Innovation has always needed competitive and flexible markets in order to take root and flourish.
Flexible labour markets
Flexible labour markets and education policy play their part to allow businesses and individuals seeking employment to find each other and negotiate wages and salaries that make sense to both parties. Government can play its part to ensure that regulation does not over step its purpose to unnecessarily block new ideas and innovations coming to market and benefiting the customer and ultimately the individual consumer. The struggle Uber has had to get traction in the taxi market against the entrenched interests of taxi operators is but one example. There are many others.
Rod Sims, ACCC Chairman recently stated that “Improving competition law and removing outdated and anti-competitive legislation will boost innovation.
As Fred Hilmer [an architect of 1980’s competition policy] has said, just because people have greater ability to innovate and be more productive, does not mean they will be. To become more productive and innovative there must be incentives to do so; and competition is the key driver of this.”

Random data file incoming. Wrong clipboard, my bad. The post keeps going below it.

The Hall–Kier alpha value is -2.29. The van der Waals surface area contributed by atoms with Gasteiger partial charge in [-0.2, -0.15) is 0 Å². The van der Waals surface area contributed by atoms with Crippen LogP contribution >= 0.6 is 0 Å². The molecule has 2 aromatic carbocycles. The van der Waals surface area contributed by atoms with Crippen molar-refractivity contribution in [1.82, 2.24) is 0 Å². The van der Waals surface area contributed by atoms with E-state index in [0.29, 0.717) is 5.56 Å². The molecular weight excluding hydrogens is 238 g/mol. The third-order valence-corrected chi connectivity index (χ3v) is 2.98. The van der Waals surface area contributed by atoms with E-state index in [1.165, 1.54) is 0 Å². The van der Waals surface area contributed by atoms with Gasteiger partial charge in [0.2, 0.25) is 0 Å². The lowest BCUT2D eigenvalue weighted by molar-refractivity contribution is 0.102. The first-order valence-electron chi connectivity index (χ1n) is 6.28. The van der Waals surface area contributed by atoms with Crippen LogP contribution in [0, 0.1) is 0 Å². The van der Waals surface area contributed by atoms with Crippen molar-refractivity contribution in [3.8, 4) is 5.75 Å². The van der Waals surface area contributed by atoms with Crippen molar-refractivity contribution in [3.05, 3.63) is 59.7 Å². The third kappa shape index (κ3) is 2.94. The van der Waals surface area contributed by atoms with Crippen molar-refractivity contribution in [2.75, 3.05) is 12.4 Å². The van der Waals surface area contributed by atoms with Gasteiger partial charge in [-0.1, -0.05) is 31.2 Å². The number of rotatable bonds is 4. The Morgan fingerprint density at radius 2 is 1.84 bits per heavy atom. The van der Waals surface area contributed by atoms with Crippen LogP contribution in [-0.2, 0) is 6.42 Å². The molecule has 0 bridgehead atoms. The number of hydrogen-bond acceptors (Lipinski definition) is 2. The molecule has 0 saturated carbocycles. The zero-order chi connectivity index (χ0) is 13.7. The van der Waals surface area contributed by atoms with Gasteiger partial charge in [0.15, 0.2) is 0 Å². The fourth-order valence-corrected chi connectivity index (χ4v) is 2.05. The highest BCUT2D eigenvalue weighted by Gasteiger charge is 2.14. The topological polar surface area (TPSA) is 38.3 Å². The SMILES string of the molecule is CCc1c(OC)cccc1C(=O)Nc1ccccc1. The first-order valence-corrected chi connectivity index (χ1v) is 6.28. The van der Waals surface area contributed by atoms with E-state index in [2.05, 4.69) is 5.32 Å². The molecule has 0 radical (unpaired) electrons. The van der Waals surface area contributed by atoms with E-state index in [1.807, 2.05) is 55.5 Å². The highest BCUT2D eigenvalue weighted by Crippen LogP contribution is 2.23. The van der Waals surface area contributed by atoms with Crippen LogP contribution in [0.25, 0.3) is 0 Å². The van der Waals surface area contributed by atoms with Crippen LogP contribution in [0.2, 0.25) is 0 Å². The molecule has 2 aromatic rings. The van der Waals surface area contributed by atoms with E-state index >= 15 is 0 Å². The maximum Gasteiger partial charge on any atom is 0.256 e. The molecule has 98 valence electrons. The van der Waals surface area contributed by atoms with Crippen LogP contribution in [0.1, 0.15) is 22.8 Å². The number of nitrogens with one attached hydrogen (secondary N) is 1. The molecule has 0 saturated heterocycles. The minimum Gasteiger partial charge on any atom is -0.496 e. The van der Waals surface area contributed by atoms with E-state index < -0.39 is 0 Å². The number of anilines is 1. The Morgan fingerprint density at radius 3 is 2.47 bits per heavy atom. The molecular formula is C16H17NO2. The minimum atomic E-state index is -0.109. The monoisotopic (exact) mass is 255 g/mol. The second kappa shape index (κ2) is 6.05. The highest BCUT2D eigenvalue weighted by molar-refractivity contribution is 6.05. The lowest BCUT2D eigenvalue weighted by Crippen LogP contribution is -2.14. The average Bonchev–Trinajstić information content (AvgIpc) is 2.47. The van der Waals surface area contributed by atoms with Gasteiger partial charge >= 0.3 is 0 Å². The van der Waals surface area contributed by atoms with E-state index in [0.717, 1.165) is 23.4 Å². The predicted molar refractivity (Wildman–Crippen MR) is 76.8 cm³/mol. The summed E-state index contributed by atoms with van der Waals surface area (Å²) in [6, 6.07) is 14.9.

Virtually all the recommendations arising from the Harper Competition Policy Review in 2013 will help to boost innovation, despite the opposition of vested interests unnerved by polices to boost competition. There has been a lot said about the inclusion of an ‘effects’ tests in s.46 of the Trade Practices Act to prevent those with substantial market power excluding emerging competitors where this will have the purpose or effect to substantially lessen competition.
Innovation does not occur in a vacuum. We will be watching closely to see how far Government is prepared to go to place innovation as a foundation stone for the new economy